Vocal coaching for the Hanson brothers, Iggy Pop and President Clinton

Dr. Laura's favorite voice therapist coughs up some tricks of the trade.

Published September 23, 1999 4:00PM (EDT)

Iggy Pop (Tom Copi/Michael Ochs Archives/Getty Images)
Iggy Pop (Tom Copi/Michael Ochs Archives/Getty Images)

In the introduction to Roger Love's upcoming Little, Brown book "Set Your Voice Free," Dr. Laura Schlessinger gives the Los Angeles vocal coach the divine nod. "It is a fact that his many years of experience with thousands of voices, combined with his G-d-given abilities, make Roger the incredible voice 'therapist' that he is," the radio-talk-show host intones. Over the past 26 years, Love has had a clientele stretching from the sacred to the profane -- from Dr. Laura to Iggy Pop.

Love says that Pop -- the former Stooges vocalist who has been known to roll around on broken glass in concert -- was surprisingly well-behaved when Love worked with him, around the time of the singer's 1990 album "Brick by Brick," "He was absolutely one of the most conscientious students I've had -- ever," Love said. "He was very diligent. He was like a sponge. He also had zero percent fat content."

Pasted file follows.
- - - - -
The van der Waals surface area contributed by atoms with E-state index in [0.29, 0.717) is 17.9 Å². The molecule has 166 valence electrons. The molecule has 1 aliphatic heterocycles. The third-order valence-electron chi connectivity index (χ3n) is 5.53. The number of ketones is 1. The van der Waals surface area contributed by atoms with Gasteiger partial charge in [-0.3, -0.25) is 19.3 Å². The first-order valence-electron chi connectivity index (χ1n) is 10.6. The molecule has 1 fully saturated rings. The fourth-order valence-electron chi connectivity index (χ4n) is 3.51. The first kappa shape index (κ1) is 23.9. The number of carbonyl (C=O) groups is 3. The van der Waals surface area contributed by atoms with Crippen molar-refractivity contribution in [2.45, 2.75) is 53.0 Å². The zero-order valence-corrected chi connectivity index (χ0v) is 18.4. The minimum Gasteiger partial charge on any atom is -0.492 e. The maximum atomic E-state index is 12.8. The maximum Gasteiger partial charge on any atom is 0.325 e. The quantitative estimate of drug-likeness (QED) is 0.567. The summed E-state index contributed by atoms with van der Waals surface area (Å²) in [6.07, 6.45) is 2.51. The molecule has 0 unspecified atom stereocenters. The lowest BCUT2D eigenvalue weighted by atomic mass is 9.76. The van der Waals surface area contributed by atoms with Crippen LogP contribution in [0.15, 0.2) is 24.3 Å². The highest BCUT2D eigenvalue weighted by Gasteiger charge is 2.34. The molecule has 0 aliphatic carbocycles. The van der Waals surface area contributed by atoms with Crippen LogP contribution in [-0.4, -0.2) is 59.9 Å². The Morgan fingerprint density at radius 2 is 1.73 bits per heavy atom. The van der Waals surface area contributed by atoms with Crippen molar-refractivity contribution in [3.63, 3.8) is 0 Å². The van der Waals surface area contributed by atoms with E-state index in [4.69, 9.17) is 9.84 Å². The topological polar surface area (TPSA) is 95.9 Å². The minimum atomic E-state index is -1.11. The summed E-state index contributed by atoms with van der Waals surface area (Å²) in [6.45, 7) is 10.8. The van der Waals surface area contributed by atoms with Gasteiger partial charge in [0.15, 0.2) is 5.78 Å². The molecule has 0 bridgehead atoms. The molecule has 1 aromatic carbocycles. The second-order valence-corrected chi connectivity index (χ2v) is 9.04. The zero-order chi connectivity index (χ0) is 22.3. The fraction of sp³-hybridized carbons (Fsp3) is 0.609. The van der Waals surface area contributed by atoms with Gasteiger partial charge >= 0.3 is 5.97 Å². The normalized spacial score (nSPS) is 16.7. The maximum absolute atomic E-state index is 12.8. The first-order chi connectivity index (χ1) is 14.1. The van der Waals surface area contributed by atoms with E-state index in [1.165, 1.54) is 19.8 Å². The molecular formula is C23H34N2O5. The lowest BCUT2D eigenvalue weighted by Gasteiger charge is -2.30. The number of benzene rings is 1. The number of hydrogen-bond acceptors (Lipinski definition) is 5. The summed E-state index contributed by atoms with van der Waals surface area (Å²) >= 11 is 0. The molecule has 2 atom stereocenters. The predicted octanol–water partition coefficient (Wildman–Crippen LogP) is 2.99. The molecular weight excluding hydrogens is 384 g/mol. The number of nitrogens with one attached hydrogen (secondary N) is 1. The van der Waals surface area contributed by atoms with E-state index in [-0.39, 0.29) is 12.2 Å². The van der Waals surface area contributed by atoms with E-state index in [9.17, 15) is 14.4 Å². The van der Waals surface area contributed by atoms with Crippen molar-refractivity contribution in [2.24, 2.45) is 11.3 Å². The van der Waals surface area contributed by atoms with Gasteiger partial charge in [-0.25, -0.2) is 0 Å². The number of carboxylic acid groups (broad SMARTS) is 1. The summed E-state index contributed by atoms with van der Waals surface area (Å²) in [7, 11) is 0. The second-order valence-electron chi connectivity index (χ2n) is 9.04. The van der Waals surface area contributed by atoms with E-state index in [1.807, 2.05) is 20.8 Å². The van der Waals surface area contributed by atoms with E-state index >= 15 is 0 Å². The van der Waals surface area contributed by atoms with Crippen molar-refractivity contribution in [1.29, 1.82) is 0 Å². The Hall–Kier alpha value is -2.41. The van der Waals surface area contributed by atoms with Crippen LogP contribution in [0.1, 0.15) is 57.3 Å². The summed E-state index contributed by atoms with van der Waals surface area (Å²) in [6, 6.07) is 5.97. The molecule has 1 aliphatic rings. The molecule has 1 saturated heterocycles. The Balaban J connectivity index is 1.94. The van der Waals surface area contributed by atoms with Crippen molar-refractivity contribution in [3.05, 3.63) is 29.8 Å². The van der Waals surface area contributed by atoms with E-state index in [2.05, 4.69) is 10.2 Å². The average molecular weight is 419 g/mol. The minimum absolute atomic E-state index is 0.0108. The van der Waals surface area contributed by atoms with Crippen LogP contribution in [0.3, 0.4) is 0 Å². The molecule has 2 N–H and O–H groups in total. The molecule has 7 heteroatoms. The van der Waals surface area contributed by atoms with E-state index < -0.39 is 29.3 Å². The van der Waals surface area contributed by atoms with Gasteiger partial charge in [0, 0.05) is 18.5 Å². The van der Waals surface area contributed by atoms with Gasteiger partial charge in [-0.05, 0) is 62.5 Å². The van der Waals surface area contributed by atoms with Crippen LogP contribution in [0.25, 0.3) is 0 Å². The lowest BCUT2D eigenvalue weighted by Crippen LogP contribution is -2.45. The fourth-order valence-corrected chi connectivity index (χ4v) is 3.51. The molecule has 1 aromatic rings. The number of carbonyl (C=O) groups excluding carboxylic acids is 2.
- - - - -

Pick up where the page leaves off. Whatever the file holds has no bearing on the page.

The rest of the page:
Hanson, the group of wholesome adolescent brothers famous for their 1997 single "Mmmbop," proved more difficult to coach. "There were a lot of parents and record execs hanging around," Love said of the recording sessions for Hanson's album "Middle of Nowhere." "There were too many people stirring the pot." The group's label, Mercury, had recruited Love to contend with a breaking crisis: The voice of lead singer Taylor Hanson -- "so high it had a prepubescent sound, like a boy soprano" -- had changed in mid-recording. "We had to reattach the whole top part of his voice," Love recalled.

Love's book comes packaged with a 73-minute CD of vocal advice. He offered Salon Books a sample of the kind of techniques he might suggest to President Clinton: "He's a mouth breather, which means that his type of inhalation drains the vocal cords, which gives his voice that itchy sound. But not having slept at the White House, I can't tell you for sure."

By Craig Offman

Craig Offman is the New York correspondent for Salon Books.

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Bill Clinton Books Iggy Pop